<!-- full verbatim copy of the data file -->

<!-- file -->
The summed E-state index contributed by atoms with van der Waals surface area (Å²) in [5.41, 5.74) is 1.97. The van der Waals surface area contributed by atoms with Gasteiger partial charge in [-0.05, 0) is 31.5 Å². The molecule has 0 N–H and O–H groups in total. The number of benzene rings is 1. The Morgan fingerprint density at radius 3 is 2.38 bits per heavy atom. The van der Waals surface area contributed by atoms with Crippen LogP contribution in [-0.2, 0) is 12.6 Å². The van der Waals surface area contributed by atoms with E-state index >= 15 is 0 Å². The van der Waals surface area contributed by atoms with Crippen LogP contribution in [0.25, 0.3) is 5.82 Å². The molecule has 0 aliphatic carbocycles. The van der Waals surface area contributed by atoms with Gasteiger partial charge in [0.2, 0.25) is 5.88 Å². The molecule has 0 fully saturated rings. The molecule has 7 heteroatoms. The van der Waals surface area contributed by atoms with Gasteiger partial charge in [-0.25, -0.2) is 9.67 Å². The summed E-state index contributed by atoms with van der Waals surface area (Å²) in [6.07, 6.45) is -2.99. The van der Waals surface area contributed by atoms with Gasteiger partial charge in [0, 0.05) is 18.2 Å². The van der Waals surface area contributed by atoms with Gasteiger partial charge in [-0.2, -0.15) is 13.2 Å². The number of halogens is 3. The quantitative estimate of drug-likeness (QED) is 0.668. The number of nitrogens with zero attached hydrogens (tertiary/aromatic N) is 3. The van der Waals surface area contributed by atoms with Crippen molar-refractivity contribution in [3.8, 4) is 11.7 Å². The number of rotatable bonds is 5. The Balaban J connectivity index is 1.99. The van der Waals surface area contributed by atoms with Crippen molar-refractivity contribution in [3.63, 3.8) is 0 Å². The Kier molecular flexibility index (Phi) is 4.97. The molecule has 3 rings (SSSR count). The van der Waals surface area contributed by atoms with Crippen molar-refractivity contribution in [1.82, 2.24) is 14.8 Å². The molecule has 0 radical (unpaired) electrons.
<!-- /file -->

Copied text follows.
The summed E-state index contributed by atoms with van der Waals surface area (Å²) in [5.41, 5.74) is 1.97. The van der Waals surface area contributed by atoms with Gasteiger partial charge in [-0.05, 0) is 31.5 Å². The molecule has 0 N–H and O–H groups in total. The number of benzene rings is 1. The Morgan fingerprint density at radius 3 is 2.38 bits per heavy atom. The van der Waals surface area contributed by atoms with Crippen LogP contribution in [-0.2, 0) is 12.6 Å². The van der Waals surface area contributed by atoms with E-state index >= 15 is 0 Å². The van der Waals surface area contributed by atoms with Crippen LogP contribution in [0.25, 0.3) is 5.82 Å². The molecule has 0 aliphatic carbocycles. The van der Waals surface area contributed by atoms with Gasteiger partial charge in [0.2, 0.25) is 5.88 Å². The molecule has 0 fully saturated rings. The molecule has 7 heteroatoms. The van der Waals surface area contributed by atoms with Gasteiger partial charge in [-0.25, -0.2) is 9.67 Å². The summed E-state index contributed by atoms with van der Waals surface area (Å²) in [6.07, 6.45) is -2.99. The van der Waals surface area contributed by atoms with Gasteiger partial charge in [0, 0.05) is 18.2 Å². The van der Waals surface area contributed by atoms with Gasteiger partial charge in [-0.2, -0.15) is 13.2 Å². The number of halogens is 3. The quantitative estimate of drug-likeness (QED) is 0.668. The number of nitrogens with zero attached hydrogens (tertiary/aromatic N) is 3. The van der Waals surface area contributed by atoms with Crippen molar-refractivity contribution in [3.8, 4) is 11.7 Å². The number of rotatable bonds is 5. The Balaban J connectivity index is 1.99. The van der Waals surface area contributed by atoms with Crippen molar-refractivity contribution in [3.63, 3.8) is 0 Å². The Kier molecular flexibility index (Phi) is 4.97. The molecule has 3 rings (SSSR count). The van der Waals surface area contributed by atoms with Crippen molar-refractivity contribution in [1.82, 2.24) is 14.8 Å². The molecule has 0 radical (unpaired) electrons.